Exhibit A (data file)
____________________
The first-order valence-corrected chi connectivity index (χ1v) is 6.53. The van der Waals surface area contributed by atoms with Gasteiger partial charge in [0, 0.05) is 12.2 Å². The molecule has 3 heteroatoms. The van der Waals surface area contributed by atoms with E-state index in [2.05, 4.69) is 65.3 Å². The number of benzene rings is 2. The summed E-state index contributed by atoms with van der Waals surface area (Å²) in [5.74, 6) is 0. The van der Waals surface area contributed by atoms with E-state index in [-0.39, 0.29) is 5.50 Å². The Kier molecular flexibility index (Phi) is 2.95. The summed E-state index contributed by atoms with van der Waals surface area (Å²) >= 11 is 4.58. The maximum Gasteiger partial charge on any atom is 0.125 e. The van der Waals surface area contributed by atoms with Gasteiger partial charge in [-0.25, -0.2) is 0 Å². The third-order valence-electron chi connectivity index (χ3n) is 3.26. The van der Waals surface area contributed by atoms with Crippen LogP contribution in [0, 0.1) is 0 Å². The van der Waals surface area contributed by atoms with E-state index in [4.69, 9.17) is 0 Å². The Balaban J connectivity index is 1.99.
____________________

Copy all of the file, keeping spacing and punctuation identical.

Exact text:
The first-order valence-corrected chi connectivity index (χ1v) is 6.53. The van der Waals surface area contributed by atoms with Gasteiger partial charge in [0, 0.05) is 12.2 Å². The molecule has 3 heteroatoms. The van der Waals surface area contributed by atoms with E-state index in [2.05, 4.69) is 65.3 Å². The number of benzene rings is 2. The summed E-state index contributed by atoms with van der Waals surface area (Å²) in [5.74, 6) is 0. The van der Waals surface area contributed by atoms with E-state index in [-0.39, 0.29) is 5.50 Å². The Kier molecular flexibility index (Phi) is 2.95. The summed E-state index contributed by atoms with van der Waals surface area (Å²) >= 11 is 4.58. The maximum Gasteiger partial charge on any atom is 0.125 e. The van der Waals surface area contributed by atoms with Gasteiger partial charge in [-0.25, -0.2) is 0 Å². The third-order valence-electron chi connectivity index (χ3n) is 3.26. The van der Waals surface area contributed by atoms with Crippen LogP contribution in [0, 0.1) is 0 Å². The van der Waals surface area contributed by atoms with E-state index in [4.69, 9.17) is 0 Å². The Balaban J connectivity index is 1.99.